Youth's Magazine, 9 (1836), 386–88.
The Dinotherium. (From Dr. Buckland's Bridgewater Treatise.)
Palaeontology, Wonder, Design, Comparative Anatomy, Functionalism, Extinction, Geology, Time, Illustration, Museums
Johann J Kaup , Georges Cuvier
The extract describes the genus Dinotherium, discussing the functional adaptation of its anatomy. A lengthy editorial footnote explains: 'It may perhaps be necessary to inform some of our readers that this singular creature is no longer to be found alive; but it is here described from those remains of it which have been discovered in a fossil state'. The editor refers to comments in an earlier article on the fact that 'many successive changes have taken place in the structure of the earth and its inhabitants' during a long earth history. Relates that '[t]he author of this account of the Dinotherium, after considerable study and research, has come to the conclusion that millions of years have elapsed since the creation, and has shewn (what indeed we never doubted,) that the Scriptures are quite in accordance with this opinion'. A second editorial note recounts of the large tusks on the lower jaw of Dinotherium: 'As this apparatus forms the great distinguishing characteristic of the strange animal we are describing, we had intended to further illustrate it by a wood-cut, but on second thoughts conceived it better to refer our readers to the original jaw in one of the upright cases of the long gallery at the British Museum, the inspection of which will amply reward all who are curious in such matters'. (386)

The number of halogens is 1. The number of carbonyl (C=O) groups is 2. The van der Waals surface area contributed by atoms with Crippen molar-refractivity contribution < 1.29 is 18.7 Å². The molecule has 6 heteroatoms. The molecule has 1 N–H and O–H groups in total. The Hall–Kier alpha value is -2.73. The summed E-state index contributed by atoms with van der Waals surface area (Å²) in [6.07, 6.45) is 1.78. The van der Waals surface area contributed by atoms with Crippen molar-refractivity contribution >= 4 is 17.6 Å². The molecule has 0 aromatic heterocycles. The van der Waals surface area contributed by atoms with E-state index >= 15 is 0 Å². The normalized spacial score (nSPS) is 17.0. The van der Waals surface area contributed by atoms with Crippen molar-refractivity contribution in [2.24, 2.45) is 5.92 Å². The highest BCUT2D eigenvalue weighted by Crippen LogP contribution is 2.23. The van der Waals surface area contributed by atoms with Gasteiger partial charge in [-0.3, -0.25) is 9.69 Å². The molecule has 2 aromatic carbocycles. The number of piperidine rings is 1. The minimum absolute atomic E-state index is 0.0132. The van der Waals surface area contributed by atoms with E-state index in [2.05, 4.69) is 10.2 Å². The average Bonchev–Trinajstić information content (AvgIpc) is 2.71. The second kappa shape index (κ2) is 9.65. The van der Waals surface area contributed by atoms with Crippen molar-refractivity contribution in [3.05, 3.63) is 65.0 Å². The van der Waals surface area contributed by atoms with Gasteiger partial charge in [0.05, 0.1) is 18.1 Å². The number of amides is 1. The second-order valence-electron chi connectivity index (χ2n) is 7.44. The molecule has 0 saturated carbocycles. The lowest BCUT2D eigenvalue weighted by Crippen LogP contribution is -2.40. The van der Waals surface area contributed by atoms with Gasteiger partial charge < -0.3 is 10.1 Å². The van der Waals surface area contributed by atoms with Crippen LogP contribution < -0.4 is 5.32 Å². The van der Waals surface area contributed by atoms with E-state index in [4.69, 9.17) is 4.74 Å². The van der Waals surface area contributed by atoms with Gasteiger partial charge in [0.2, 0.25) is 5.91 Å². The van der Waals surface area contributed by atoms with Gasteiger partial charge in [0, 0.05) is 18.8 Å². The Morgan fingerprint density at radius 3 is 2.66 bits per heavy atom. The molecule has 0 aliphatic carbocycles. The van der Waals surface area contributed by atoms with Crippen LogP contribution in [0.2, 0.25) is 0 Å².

© Science in the Nineteenth-Century Periodical Project, Universities of Leeds and Sheffield, 2005-07
Printed from Science in the Nineteenth-Century Periodical: An Electronic Index, v. 3.0, hriOnline Publications <http://www.sciper.org> [accessed ]